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Quench Your Thirst in Jeonju: Discover the Tasty Water of ‘Ssangsaem’ that Even King Taejo Lee Seong-gye Couldn’t Forget

“Ssangsaem of Jeonju Hanok Village,
Finally Restored in 2022″

Good day, all!
Though there are innumerable beautiful attractions in Jeonju Hanok Village, there are still many diamonds in the rough. So today, I’d like to introduce you to the relatively lesser-known ‘Ssangsaem Square’, which was finally restored last year (2022).

As a drone enthusiast, I frequently capture the stunning scenery of Jeonju from the air. This time, I chose to showcase the dynamic beauty of Ssangsaem Square through close-up and drone shots.

The original Ssangsaem was located between Jaman Village and Jeonju Hyanggyo, but it vanished in 1997 due to a road construction project, only to be restored last year. The name Ssangsaem comes from the fact that there are two wells, one above the other. (In Korean, ‘ssang’ means ‘double!’)

“A Beautiful Bird’s Eye View,
Blended with the Surrounding Hanok”

Ssangsaem was once the lifeblood of Hanok Village residents. In fact, King Taejo Lee Seong-gye, the founder of the Joseon Dynasty, tasted the water in Ssangsaem and couldn’t forget it for the rest of his life.

A married woman who drinks the water from this well was believed to give birth to twins. This story is thought to have originated due to the wells’ identical appearance, much like twins.

Ssangsaem was always famous for its pure, pristine water that’s perfect for making delicious mung bean jelly as well as acorn jelly. According to locals, the water tasted so good and savory that no additional seasoning was required to make the jelly taste better! This enchanting spot has earned the nickname “Muksaemgol( “Muk” in Korean means ‘acorn jelly!’)’ and now boasts a charming well and a vibrant square.

Next, get ready to explore the wonders of Ssangsaem Square! With the help of an informative board, you’ll quickly grasp the layout of the surrounding facilities. Capture the essence of this picturesque location through the lens of a drone, revealing a harmonious blend of the spacious square and traditional hanok buildings.

Although the square may seem somewhat confined from ground level, the bird’s-eye view showcases a refreshing oasis hidden among the buildings and houses.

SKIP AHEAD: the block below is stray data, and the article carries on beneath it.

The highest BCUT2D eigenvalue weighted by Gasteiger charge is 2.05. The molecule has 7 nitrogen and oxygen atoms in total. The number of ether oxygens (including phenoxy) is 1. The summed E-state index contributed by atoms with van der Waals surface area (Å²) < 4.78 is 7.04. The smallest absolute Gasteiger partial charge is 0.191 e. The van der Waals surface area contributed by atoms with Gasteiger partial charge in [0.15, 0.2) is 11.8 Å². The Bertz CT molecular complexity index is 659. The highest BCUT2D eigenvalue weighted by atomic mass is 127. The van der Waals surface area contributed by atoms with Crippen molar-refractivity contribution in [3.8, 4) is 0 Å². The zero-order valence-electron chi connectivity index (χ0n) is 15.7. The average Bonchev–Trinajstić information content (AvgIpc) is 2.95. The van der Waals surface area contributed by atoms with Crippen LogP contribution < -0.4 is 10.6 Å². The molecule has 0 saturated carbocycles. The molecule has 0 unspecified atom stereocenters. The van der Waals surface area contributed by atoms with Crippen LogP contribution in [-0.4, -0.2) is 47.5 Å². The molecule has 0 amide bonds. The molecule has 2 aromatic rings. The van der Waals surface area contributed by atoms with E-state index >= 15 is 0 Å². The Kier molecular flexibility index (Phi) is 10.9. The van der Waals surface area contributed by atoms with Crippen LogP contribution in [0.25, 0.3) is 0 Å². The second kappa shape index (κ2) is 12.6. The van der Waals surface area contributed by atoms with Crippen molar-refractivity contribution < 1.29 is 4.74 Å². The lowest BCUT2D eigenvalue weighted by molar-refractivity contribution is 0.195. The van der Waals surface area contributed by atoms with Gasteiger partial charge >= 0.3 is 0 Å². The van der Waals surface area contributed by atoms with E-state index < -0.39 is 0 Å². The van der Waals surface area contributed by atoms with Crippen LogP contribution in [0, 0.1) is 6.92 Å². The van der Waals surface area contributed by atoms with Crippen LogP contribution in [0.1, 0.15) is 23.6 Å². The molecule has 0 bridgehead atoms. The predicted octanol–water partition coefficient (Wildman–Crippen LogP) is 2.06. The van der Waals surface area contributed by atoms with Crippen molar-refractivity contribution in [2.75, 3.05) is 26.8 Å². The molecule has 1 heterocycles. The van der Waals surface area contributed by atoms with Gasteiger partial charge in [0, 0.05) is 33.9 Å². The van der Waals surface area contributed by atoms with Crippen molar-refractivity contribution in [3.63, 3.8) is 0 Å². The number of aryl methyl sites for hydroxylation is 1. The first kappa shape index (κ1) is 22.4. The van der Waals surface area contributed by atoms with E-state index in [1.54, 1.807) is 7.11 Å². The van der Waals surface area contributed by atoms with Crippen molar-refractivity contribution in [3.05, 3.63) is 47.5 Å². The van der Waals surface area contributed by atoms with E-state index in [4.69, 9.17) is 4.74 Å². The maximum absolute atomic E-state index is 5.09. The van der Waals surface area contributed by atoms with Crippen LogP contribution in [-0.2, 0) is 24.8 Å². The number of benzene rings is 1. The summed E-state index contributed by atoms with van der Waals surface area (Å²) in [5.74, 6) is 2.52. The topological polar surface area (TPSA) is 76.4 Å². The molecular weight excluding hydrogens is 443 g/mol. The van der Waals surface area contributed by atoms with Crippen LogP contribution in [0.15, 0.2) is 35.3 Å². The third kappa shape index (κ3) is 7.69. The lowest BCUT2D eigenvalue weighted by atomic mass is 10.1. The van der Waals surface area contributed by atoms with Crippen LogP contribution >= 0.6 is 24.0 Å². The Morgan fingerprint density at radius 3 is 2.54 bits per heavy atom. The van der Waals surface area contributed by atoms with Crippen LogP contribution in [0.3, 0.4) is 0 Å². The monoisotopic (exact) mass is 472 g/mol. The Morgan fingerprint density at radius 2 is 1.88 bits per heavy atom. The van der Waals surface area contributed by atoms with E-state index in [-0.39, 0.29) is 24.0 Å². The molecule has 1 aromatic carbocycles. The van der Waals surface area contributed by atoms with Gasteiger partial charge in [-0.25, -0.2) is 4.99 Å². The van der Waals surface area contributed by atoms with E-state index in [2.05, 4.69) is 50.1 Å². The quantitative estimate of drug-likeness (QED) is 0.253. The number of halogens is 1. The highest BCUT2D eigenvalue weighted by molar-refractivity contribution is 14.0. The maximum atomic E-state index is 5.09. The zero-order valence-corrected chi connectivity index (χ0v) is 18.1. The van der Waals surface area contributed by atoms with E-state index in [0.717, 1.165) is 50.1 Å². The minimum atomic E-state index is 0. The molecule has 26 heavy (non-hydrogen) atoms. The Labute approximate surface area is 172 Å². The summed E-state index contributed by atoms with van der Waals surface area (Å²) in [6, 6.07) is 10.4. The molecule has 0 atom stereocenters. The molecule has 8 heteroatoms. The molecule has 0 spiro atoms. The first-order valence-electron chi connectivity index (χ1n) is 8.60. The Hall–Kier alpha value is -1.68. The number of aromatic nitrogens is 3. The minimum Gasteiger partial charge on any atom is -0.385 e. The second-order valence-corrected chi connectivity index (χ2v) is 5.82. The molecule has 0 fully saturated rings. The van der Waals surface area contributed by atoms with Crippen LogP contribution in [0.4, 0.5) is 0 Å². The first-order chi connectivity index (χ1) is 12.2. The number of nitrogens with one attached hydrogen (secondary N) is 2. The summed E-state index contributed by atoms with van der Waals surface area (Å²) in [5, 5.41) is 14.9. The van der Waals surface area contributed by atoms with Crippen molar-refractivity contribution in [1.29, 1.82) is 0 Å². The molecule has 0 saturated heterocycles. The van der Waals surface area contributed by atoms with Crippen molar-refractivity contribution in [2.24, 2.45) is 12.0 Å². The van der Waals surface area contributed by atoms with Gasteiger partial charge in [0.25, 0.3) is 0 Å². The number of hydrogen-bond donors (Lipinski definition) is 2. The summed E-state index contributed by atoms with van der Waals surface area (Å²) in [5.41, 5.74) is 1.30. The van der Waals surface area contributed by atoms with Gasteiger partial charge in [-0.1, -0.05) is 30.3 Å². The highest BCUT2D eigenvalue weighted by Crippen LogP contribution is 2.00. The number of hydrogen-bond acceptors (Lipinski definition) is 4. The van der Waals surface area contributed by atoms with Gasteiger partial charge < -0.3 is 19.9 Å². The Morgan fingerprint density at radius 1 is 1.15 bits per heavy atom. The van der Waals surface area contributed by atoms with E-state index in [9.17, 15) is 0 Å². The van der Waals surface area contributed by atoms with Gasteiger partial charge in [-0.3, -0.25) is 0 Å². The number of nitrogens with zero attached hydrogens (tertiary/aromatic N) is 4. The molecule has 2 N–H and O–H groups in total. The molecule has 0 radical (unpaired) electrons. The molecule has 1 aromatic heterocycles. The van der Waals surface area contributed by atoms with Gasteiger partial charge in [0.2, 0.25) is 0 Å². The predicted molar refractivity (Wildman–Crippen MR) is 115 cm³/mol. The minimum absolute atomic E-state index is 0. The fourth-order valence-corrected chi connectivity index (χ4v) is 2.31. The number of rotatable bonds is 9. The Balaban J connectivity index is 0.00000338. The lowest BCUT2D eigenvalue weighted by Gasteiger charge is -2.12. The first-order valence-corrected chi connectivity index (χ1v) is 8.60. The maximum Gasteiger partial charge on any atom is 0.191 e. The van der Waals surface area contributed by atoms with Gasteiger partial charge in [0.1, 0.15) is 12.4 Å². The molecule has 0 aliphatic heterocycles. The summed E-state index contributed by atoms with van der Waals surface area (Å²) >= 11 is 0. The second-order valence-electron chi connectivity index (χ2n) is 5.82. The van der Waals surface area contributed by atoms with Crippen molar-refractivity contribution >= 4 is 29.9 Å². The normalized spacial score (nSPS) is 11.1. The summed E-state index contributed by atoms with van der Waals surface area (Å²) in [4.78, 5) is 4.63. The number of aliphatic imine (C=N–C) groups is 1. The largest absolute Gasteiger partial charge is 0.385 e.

Dive into close-up drone shots of Ssangsaem Square’s unique features, starting with the small pond perfect for kids that love splashing around during hot summer months. Just watch your step, as the warning sign indicates that surfaces can be slippery in winter!

As I wandered past the pond, I eagerly headed towards the wells. Ssangsaem Square boasts both a round well and a square well, each with its own unique charm. First up, I checked out the round well. I found out that it was actually a shallow, decorative structure without water in it.
Safety concerns may have influenced the design, but the round well certainly maintains a nostalgic, traditional atmosphere of a traditional well thanks to its stacked stones.

“The History of Majungmul”

There were two traditional-style pumps next to the round well. It’s been a long time since I’ve seen such manual pumps, which brings me the nostalgia of childhood visits to my grandparents’ cottage.
For the first time, I learned the term ‘majungmul,’ which refers to the water poured into the pump beforehand. These classic-style pumps are now uncommon, as most homes have running water. Without a clear explanation, children these days may not even know what they are!

“Experience Drawing Water
from the Square Well”

Next, I ventured to the square well. Cleverly designed with a roof to prevent contamination from rain or falling debris, this well is much deeper and filled with water compared to its round counterpart. Interestingly, while the top is square, the structure becomes round as it goes deeper.

The water isn’t suitable for drinking, but you can still enjoy the experience of drawing water from this well. Fair warning though – the water was heavier than I anticipated! It might be a bit risky for children, so make sure to keep an eye on them during the experience.

There is an intriguing decorative structure. At first, I couldn’t quite grasp its purpose, but as I stepped inside and took in the view, everything clicked. The sight of trees and blue sky beyond a fence, perfectly framed by the doorway, was simply mesmerizing.

So there you have it – my adventure at the restored Ssangsaem Square. The area was more spacious than I’d imagined, and I truly enjoyed the unique opportunity to interact with traditional wells.

I highly recommend a visit to Ssangsaem Square for a different and memorable experience. It’s especially great for families with children, as it offers an on-site educational opportunity as well.
That’s a wrap for today, fellow adventurers. Wishing you all safe and exciting journeys!


<Ssangsaem Square>

Location: 49-6, Gyo-dong, Wansan-gu, Jeonju, Jeollabuk-do

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